• Top with sliced mozzarella, shredded parmesan cheese, pumpkin slices and oregano.

  • Bake the pizzas until the crust is browned, about 15 minutes.
  • Top with arugula, chopped walnuts and slices of parmesan.

Recipe from ICA Buffé 2/2013

Why not kick start your cooking with some swinging Swedish pizza music!

Pea soup, punsch and saffron pancake

Over the past 20 years, Easter weekend has always been spent in our little summer cottage, our Paradise, in the north of Hälsingland. One of our Easter traditions is to invite friends and neighbors on Good Friday for a get together on the frozen lake and treat them with my homemade pea soup, punsch and saffron pancake.

This year was no exception and we enjoyed a seven hour joyful gathering in the sun with friends, food, drinks and music.

If you ask a Swede what’s for dinner on a Thursday the answer would most likely be “Pea soup and then pancakes for dessert”

Pea soup, or as we say ‘Ärtsoppa’, is a traditional Swedish dish you’ll find on almost every restaurant’s Thursday menu. It is also a popular dish when you invite a lot of friends for an informal party, simply because it is easy to make in large amounts, it doesn´t cost much and most people like it. At least if they have the punsch to go with it.

Punsch is a Swedish liqueur with the base ingredient of arrack that’s often served (then hot) with the pea soup. The peak of the Punsch consumption in Sweden occured during the nineteenth century when it became part of the cultural life and festivities in the universities’ student associations at the time and still is.

Saffron pancake (saffranspannkaka) is a traditional dish from the province of the island Gotland (the larges island in the Baltic Sea) that’s served with blue raspberry jam (salmbärssylt). Blue raspberry is a cross  between raspberries and blackberries and grows wild on Gotland.

Here are my homemade versions of pea soup and saffron pancake, so enjoy!

Pea soup

Serves 6

  • 500 grams of dried yellow peas
  • 2 liters of water
  • 2 + 2 tsp salt
  • 2 teaspoons thyme
  • 2 teaspoons marjoram
  • 1 cube of vegetable stock
  • 300-400 grams of salted pork
  • 1 yellow onion
  • 2 tablespoons sweet (and coarse-grained) mustard (Swedish mustard is often sweetend)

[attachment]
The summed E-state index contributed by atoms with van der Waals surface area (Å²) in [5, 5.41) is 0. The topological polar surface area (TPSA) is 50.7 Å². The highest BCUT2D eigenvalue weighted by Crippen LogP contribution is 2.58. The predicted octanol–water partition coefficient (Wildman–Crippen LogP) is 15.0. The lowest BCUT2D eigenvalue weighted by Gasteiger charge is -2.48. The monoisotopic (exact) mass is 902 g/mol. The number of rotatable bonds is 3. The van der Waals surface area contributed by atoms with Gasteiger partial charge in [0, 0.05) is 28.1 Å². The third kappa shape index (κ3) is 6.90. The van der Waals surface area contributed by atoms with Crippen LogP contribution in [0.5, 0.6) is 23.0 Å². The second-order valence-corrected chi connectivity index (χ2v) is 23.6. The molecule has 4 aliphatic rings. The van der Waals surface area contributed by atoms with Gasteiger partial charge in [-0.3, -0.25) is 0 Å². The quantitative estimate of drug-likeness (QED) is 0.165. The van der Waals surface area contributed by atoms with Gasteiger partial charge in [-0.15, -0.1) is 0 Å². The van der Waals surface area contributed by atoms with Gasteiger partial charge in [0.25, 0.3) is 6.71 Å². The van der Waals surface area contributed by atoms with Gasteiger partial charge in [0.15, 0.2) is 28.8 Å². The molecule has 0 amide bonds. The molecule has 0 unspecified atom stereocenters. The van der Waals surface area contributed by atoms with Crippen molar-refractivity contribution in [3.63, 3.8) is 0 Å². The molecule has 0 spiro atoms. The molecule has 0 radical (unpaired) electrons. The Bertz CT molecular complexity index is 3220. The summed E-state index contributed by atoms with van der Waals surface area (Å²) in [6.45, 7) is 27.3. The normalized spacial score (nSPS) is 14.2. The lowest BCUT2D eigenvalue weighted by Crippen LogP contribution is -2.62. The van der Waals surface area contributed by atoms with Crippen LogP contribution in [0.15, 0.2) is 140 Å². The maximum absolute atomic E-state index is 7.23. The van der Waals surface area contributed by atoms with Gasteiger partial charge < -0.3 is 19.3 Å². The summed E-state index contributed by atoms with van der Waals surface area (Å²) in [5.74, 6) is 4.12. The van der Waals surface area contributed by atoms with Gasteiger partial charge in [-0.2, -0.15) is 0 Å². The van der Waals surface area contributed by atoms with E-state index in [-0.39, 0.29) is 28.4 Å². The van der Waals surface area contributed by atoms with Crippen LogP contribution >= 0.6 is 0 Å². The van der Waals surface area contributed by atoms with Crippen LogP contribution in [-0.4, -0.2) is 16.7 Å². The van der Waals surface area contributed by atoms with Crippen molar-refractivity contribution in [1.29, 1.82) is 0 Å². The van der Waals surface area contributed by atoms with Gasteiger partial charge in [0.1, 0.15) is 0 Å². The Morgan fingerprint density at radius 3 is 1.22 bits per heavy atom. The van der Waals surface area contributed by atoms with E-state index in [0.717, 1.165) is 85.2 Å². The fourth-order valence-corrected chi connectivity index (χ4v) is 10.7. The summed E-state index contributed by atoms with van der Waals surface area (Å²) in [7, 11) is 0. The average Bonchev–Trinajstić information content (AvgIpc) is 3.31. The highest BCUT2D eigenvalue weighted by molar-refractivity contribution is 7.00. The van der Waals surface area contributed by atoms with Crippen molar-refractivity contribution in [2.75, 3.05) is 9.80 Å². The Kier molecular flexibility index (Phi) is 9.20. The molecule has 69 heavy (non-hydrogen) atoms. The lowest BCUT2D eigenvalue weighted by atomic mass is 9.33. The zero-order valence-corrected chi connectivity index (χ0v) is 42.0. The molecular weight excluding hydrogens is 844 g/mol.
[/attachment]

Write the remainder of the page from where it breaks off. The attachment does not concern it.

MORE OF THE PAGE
Just double the ingredients if you want a larger amount. The soup is also perfect to store in the freezer for meals to come.

  1. Rinse and soak the peas along with 2 teaspoons salt for 6 – 12 hours.
  2. Boil fresh water with peas, pork, the remaining salt (don’t take all at once, remember the pork will add some salt too) and herbs.
  3. Let simmer for 1.5 – 2 hours
  4. Remove the pork when tender and add the onions, whole.
  5. Cut the pork into cubes and add at the end. Season with mustard (and salt) to taste. Let it simmer for 1,5 – 2 hours.
  6. Taste the peas to make sure they are completely cooked and soft.

Serve with mustard on the side and a shot of hot (or chilled punsch).


Saffron pancake

This is what you need to serve 10-12Preheat oven to 200 degrees

  • 4 x 500 gram rolls with rice porridge ( I make it easy for myself and buy rolls with ready-made rice porridge, but of course you can cook your own.
  • 4 eggs
  • 3 dl of single cream
  • 1 gram of saffron
  • 0.5 dl sugar
  • 1 tbs vanilla sugar
  • 100 grams of finely chopped almonds
  1. Whisk eggs, cream and almonds mixed with sugar and vanilla sugar together.
  2. Fold into the rice porridge and mix well.
  3. Pour batter into a greased dish and bake for about 1 hour. Check with a stick that the cake has set and the stick comes out dry.
  4. Cover with waxed paper or foil if the cake starts to get too much color.
  5. Serve lukewarm with “Queen’s jam” (drottningsylt – a mixture of blueberries and raspberries) and whipped cream.